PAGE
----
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Why NJ and Cape May County are reporting different COVID-19 case totals
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Why NJ and Cape May County are reporting different COVID-19 case totals

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Ocean City police watch the Boardwalk at Fifth Street on Wednesday for people not maintaining current social-distancing rules. The city later announced it was closing the Boardwalk and beaches to the public.

CAPE MAY COURT HOUSE — With COVID-19 infections continuing to climb statewide, Cape May County officials say they are hoping for the best but preparing for the worst.

Gerald Thornton, director of the county freeholder board, reiterated his plea for visitors to stay in their primary residence and not come to the shore.

“This is not the time for a summer vacation. This is an international, life-threatening crisis,” he said.

As of Saturday, the county reported 10 confirmed cases of the disease, with one of those individuals hospitalized. But the numbers from the New Jersey Department of Health show the county with nine confirmed cases as of Sunday.

County officials say the discrepancy is a matter of delays in getting reports processed.

“It’s just a matter of the state going through the update,” Thornton said.

But there was also some confusion about how to list two cases in the county that are full-time residents of New York State, said Denis Brown, the administrative aide to the county freeholders. While those individuals are not year-round residents, he said, they are both in a two-week quarantine in the county, and it is the Cape May County Department of Health that is investigating who they may have come in contact with them before going into quarantine.

There have been other complications, Thornton said. On Friday, he was informed of a new case in Avalon. After investigation, he said, it turned out that a woman from Pennsylvania had traveled to a testing station in North Jersey because she felt symptoms and gave the address of her second home because only state residents could be tested.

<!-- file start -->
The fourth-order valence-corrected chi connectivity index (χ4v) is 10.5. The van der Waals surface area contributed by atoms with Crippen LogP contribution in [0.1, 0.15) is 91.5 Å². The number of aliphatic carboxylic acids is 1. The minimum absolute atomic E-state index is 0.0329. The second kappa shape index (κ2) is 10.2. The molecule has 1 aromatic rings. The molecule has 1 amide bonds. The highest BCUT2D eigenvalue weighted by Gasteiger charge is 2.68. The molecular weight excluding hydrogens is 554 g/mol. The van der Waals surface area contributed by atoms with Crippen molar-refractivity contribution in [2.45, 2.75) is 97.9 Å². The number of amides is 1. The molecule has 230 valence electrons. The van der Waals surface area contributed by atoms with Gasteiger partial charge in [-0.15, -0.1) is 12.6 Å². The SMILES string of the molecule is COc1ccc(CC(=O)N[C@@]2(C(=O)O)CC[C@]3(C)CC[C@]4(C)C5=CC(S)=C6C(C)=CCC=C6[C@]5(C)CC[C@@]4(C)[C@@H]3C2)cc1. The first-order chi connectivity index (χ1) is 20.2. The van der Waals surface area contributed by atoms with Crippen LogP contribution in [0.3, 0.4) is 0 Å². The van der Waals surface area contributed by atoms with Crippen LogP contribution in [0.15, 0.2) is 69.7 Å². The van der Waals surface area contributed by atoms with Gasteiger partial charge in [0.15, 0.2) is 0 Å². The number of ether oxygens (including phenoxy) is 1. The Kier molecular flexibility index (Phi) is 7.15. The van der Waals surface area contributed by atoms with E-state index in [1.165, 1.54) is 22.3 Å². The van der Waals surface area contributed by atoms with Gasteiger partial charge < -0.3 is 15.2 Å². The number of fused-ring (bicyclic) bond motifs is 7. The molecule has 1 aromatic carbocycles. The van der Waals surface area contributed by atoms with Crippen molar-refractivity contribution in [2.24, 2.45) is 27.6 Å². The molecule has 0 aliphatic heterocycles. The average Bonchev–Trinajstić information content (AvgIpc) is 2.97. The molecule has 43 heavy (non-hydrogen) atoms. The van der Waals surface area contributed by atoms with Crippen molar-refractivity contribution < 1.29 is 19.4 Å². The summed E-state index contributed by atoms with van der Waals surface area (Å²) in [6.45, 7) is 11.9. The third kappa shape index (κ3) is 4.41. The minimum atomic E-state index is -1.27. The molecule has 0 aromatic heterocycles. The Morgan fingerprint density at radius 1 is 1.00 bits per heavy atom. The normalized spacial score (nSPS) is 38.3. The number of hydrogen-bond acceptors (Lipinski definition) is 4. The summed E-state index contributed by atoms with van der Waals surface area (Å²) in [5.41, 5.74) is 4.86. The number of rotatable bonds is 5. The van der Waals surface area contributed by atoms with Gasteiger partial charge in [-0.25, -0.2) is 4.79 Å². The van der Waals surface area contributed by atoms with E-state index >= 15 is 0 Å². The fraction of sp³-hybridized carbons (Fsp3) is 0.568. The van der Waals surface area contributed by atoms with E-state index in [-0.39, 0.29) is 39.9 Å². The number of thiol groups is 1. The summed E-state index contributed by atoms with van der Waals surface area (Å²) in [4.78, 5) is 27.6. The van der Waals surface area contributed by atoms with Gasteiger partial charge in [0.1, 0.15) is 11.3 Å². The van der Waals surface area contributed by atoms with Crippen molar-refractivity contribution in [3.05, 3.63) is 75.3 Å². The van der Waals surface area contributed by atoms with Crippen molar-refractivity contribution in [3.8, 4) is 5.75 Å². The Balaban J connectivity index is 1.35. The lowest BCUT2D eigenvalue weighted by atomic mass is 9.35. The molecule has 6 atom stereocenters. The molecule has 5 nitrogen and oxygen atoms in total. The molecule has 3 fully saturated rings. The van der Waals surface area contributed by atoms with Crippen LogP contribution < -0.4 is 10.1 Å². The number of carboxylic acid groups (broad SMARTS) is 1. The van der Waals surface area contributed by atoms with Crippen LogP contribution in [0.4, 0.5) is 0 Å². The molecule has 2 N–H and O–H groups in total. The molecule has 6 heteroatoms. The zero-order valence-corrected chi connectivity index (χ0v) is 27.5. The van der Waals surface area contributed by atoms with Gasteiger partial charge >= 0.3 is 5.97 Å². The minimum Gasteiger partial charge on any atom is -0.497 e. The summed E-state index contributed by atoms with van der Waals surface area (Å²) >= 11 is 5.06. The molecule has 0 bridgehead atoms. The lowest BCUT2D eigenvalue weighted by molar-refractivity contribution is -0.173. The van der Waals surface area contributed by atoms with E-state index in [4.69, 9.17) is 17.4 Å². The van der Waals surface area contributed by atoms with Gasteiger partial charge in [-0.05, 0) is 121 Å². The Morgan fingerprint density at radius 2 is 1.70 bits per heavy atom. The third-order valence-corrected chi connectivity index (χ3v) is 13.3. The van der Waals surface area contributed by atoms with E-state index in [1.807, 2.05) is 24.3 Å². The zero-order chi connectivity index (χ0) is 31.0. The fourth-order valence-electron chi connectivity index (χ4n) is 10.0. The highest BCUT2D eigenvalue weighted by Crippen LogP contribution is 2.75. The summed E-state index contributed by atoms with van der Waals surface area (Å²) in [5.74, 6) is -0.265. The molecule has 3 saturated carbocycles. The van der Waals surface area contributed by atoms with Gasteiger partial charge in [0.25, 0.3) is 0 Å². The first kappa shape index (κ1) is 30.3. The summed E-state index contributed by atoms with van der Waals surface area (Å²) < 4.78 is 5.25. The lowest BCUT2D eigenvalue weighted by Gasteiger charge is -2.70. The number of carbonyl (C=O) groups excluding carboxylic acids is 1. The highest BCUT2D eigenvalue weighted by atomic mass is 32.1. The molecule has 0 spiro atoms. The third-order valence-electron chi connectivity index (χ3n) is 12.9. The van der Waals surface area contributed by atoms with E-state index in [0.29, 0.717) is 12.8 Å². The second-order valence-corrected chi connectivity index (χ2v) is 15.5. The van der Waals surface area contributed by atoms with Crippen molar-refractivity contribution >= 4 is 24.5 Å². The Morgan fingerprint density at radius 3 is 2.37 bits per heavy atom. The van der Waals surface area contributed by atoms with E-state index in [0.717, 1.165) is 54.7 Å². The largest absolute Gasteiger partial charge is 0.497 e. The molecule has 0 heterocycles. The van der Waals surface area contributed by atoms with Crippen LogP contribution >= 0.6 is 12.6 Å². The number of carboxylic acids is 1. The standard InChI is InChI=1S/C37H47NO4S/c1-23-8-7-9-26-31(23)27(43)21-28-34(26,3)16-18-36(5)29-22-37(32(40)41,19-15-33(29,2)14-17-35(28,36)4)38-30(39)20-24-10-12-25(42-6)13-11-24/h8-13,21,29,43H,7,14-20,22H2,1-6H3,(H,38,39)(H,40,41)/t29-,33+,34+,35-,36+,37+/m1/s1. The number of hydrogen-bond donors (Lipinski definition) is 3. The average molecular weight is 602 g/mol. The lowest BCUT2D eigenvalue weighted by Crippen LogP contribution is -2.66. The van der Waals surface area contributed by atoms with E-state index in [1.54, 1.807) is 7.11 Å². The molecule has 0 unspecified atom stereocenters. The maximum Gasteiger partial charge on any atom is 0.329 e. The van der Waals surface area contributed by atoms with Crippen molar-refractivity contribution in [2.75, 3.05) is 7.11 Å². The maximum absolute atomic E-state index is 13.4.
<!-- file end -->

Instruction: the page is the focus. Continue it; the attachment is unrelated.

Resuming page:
“This is a perfect example of why we’re telling people to stay at home,” Thornton said.

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In addition to the potential of inadvertently spreading the virus to new areas, he said, the county has only one hospital and a limited number of beds. Also, a high percentage of the year-round population of the county is over 65, one of the groups most at risk from the new coronavirus.

County Public Health Coordinator Kevin Thomas has been working with Cape Regional Medical Center in Cape May Court House to prepare for a potential surge in local cases. Last Monday, officials asked for donations of sealed boxes of gloves, masks and other personal protective equipment for medical personnel.

Thornton said he does not want to see additional pressure on the system because of an influx of second homeowners.

“We’re not trying to tell people you can’t use your home, we’re simply telling people to protect themselves and their families. It’s for their own good,” Thornton said. “We don’t have the resources here to take care of them if we have a major surge.”

According to the Cape May County Department of Health, as of Friday there were three confirmed cases in Middle Township, two in Cape May and one each in Avalon, Lower Township, Ocean City, Sea Isle City and Upper Township.

This past week, both Ocean City and Sea Isle closed their beaches to the public. Ocean City officially closed its Boardwalk and Sea Isle City its Promenade, citing concerns over spreading the virus. In a message to residents Friday, Ocean City Mayor Jay Gillian described the beach and Boardwalk as the city’s top attractions.

“Two of the most urgent mandates to slow the exponential spread of COVID-19 are to eliminate social gathering and to limit movement from place to place. To leave the beaches and Boardwalk open would ignore both those mandates,” he wrote.

According to Thornton, the mayors of the barrier island resort communities had a conference call earlier in the week to discuss whether to close beaches and boardwalks.

He said there was a consensus that it should only happen if all beaches were closed, to avoid people traveling between towns to walk the beaches. Thornton said the matter is up to the towns.

“We’ll support any decision they want to make,” he said.

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